Jan 30, 2015. | By: José González
Reliable and affordable sources of energy are fundamental for economic growth and poverty reduction. One of the biggest issues that developing countries need to address is the lack of access to energy of a large proportion of population. About 1.3 billion people are without electricity, 84% are in rural areas. According to the International Energy Association, poor people in developing countries spend about 32% of their daily income in energy (0,40 USD)1. Most of it is spent on dry batteries and kerosene.
Recently the UNDP discussed about the rural electrification as a driver for poverty reduction2, finding the main challenges around politics and regulatory mark, financial options, market development, technical and structural capabilities, information and capacity.
Taking into account that most constraints for rural electrification are financial and physical, solar generation solutions with mini-grids can be applied in most developing countries.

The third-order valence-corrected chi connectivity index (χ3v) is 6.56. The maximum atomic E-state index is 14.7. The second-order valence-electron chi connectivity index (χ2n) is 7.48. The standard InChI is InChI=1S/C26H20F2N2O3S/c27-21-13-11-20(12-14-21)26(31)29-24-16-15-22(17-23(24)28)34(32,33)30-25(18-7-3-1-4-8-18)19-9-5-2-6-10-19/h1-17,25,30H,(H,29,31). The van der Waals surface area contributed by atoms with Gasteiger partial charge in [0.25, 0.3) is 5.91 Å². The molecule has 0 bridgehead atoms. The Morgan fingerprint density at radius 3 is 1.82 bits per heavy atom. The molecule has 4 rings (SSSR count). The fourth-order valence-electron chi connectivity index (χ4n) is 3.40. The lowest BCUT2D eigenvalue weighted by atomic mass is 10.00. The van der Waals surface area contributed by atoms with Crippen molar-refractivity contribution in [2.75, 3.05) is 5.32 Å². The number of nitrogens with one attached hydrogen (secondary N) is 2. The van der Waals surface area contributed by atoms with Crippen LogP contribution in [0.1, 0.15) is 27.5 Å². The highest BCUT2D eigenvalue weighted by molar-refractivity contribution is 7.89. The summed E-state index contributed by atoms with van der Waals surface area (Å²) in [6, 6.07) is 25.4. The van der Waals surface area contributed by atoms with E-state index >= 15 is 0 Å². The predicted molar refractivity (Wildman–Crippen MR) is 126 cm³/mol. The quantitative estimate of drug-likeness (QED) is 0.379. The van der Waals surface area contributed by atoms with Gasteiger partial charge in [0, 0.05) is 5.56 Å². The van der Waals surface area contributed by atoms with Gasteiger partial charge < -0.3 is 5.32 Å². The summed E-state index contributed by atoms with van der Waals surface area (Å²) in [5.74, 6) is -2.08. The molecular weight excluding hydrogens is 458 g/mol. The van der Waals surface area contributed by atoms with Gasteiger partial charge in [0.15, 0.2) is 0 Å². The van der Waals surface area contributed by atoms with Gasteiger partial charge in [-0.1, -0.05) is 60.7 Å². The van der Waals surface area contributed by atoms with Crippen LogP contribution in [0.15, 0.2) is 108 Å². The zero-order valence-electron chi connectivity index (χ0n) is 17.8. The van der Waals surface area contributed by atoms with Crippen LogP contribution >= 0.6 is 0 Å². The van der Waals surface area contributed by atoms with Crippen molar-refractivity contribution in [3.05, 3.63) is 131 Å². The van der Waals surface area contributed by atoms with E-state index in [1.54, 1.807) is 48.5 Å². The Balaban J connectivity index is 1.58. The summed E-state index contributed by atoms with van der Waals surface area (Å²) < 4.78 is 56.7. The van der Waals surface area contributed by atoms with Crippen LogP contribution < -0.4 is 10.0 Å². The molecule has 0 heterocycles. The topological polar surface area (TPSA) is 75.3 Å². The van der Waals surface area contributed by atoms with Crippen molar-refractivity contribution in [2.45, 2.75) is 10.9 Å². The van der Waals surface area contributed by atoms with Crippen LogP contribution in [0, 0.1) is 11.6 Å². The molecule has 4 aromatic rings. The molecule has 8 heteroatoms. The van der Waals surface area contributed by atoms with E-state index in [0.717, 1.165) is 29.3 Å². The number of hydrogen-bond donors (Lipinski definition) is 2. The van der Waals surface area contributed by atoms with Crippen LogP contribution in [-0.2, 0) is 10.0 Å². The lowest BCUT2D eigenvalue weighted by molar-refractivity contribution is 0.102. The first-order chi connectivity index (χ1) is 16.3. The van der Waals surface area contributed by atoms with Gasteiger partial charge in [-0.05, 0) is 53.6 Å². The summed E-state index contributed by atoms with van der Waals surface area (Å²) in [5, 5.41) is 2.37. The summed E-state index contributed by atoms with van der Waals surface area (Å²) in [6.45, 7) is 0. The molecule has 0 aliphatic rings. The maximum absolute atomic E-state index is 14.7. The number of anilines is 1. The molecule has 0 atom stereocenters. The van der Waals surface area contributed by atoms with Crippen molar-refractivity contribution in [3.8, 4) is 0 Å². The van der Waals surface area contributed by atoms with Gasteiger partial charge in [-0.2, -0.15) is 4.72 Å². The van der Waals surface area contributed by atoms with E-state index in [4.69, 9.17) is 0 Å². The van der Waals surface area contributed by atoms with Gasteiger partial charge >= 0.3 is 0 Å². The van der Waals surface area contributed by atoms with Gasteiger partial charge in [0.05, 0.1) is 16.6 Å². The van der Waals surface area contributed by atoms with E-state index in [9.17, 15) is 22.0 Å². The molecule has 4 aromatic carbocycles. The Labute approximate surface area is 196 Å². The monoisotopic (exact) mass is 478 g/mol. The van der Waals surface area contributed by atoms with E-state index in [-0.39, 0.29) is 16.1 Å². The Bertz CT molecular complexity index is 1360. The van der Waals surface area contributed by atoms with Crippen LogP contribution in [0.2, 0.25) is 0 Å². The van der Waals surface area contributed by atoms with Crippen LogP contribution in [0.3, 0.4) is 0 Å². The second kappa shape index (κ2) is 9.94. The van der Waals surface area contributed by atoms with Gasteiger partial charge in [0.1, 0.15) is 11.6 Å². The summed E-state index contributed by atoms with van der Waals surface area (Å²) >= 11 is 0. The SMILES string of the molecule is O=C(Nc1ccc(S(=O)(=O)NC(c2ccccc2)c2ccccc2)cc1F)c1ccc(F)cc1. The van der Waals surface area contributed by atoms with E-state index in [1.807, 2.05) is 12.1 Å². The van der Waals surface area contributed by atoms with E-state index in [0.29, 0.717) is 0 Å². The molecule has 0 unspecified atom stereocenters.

Looking at the projects in which Renewable Energy Technologies have been employed to reduce energy poverty3, the use of solar PV systems, wind turbines, electric water pumps and pico-hydropower has significantly increased living standards. Extended artificial light has a positive impact in work and study hours, increase the access to telecommunications and improve security and safety in those areas.
In order to make a more sustainable and scalable rural electrification the UNDP introduced the term Rural Productivity Zone. It consists on setting up an energy system and associated infrastructure in rural areas, The system is composed of energy generation, energy distribution and the end users demand (electricity for households or Small Scale Industries). The infrastructure is integrated by, for example, a rural community/data center (health center, business center, telecommunications, education center…), industrial sheds and the cooperative (rural mall).
By planning the rural electrification this way, it would encourage a sense of community ownership as well as a more sustainable rural energy system.
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